The opinion of the court was delivered by: MATTHEWS
This is an action for a declaratory judgment and for injunctive relief. The matter is now before the Court on plaintiffs' motion for a preliminary injunction and defendants' motion to dismiss.
It is alleged in the Complaint that the Congress of Industrial Organizations (hereinafter referred to as CIO), a federation of independent unions, is attempting to expel from its ranks the United Office and Professional Workers of America, CIO (hereinafter referred to as UOPWA); that the grounds for expulsion as well as the expulsion procedures are unlawful, and that UOPWA will suffer immediate and irreparable injury in the absence of judicial intervention.
It appears that at the 1949 Convention of the CIO its Constitution was amended to provide as follows:
'Article IV. Section 4. No individual shall be eligible to serve either as an officer or as a member of the Executive Board who is a member of the Communist Party, any fascist organization, or other totalitarian movement, or who consistently pursues policies and activities directed toward the achievement of the program or the purposes of the Communist Party, any fascist organization, or other totalitarian movement, rather than the objectives and policies set forth in the Constitution of the CIO.'
'Article IV. Section 10. The Executive Board shall have the further power, upon a two-thirds vote, to revoke the Certificate of Affiliation of or to expel or to take any other appropriate action against any national or international union or organizing committee the policies and activities of which are consistently directed toward the achievement of the program or the purposes of the Communist Party, any fascist organization, or other totalitarian movement, rather than the objectives and policies set forth in the Constitution of the CIO. Any action of the Executive Board under this section may be appealed to the Convention, provided, however, that such action shall be effective when taken and shall remain in full force and effect pending the appeal.'
'Article III. Section 6. National or international unions and organizing committees may not be suspended or expelled except upon a two-thirds vote at the Convention, or, without limitation on the foregoing powers of the Convention, by a two-thirds vote of the Executive Board in the cases specified in Section 10 of Article VI. This provision may not be amended except by a two-thirds vote at the Convention.'
Following the Convention charges were filed against UOPWA 'are consistently directed towards the achievements of the program or the purposes of the Communist Party rather than the objectives and policies set forth in the Constitution of the CIO, in violation of Article VI, Section 10 of the CIO Constitution.' Subsequently the Executive Board of the CIO authorized Philip Murray to appoint a Committee of Executive Board members to conduct a hearing upon the charges against UOPWA, and to make a report to the Executive Board recommending appropriate action. Accordingly such Committee was named by Murray and approved by the Board. Notice of the charges and of the time and place of the hearing was given by the Committee to UOPWA and representatives of UOPWA were invited to attend the hearing and present testimony. The Committee described its function as 'simply to investigate whether the UOPWA has in fact consistently pursued policies and activities directed toward the achievement and the purposes of the Communist Party and to make appropriate report to the Executive Board.' The hearing before the Committee took place in Washington, D.C., on December 19, 1949, both supporters and opponents of the charges being heard. On December 20, 1949, the day after the Committee hearing, the UOPWA instituted this action to enjoin any further CIO proceedings on the charges against UOPWA.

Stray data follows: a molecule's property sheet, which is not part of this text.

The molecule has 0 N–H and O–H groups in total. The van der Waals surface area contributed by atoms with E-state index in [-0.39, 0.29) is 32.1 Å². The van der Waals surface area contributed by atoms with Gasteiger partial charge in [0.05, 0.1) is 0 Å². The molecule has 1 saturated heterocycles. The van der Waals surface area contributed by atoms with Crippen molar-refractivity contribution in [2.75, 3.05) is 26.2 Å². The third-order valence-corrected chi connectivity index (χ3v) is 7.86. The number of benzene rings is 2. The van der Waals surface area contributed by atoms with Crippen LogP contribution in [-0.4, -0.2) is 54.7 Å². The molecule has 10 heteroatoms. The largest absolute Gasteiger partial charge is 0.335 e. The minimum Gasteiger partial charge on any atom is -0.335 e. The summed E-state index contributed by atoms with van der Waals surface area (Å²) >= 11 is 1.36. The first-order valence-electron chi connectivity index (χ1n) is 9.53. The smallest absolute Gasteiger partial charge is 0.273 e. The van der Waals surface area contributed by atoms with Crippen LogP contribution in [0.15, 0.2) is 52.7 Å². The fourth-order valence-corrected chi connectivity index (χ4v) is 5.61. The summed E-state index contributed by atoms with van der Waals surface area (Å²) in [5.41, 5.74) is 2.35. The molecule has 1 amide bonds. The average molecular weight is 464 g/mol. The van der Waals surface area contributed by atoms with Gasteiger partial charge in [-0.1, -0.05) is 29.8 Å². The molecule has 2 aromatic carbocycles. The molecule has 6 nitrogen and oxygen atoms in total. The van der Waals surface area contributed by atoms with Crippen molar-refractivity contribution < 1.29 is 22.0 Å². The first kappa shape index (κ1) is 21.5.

It is well settled that Courts will not ordinarily interfere with the internal management and administration of trade unions. A plaintiff to bring himself within the exceptions to the rule must show that he has first exhausted his remedies in the tribunals of his organization as provided by its Constitution. Fish v. Huddell, et al., 60 App.D.C. 263, 51 F.2d 319.
The complaint in this cause indicates that UOPWA has not been suspended or expelled. The Executive Board of the CIO has not as yet acted on the charges against the UOPWA. The Board may vote to exonerate the UOPWA. On the other hand, if the Board by the requisite two-thirds vote expels UOPWA then the right to appeal to the Convention is given to UOPWA under the CIO Constitution. Thus it is clear that plaintiffs have not exhausted their administrative remedies within the CIO. Plaintiffs seek to justify their failure to exhaust their remedies within the CIO by concluding and alleging in their complaint that the CIO had no right to amend its Constitution to provide for expelling a union for devoting itself to the program of the Communist Party rather than the objectives of the CIO; that the UOPWA's certificate of affiliation with the CIO constitutes a compact barring the revocation of that certificate and that the expulsion procedures are improper or illegal. It does not appear to the Court from the Complaint and from plaintiffs' exhibits that such conclusions are warranted.
The motion for a preliminary injunction will be denied and the motion to dismiss will be granted.
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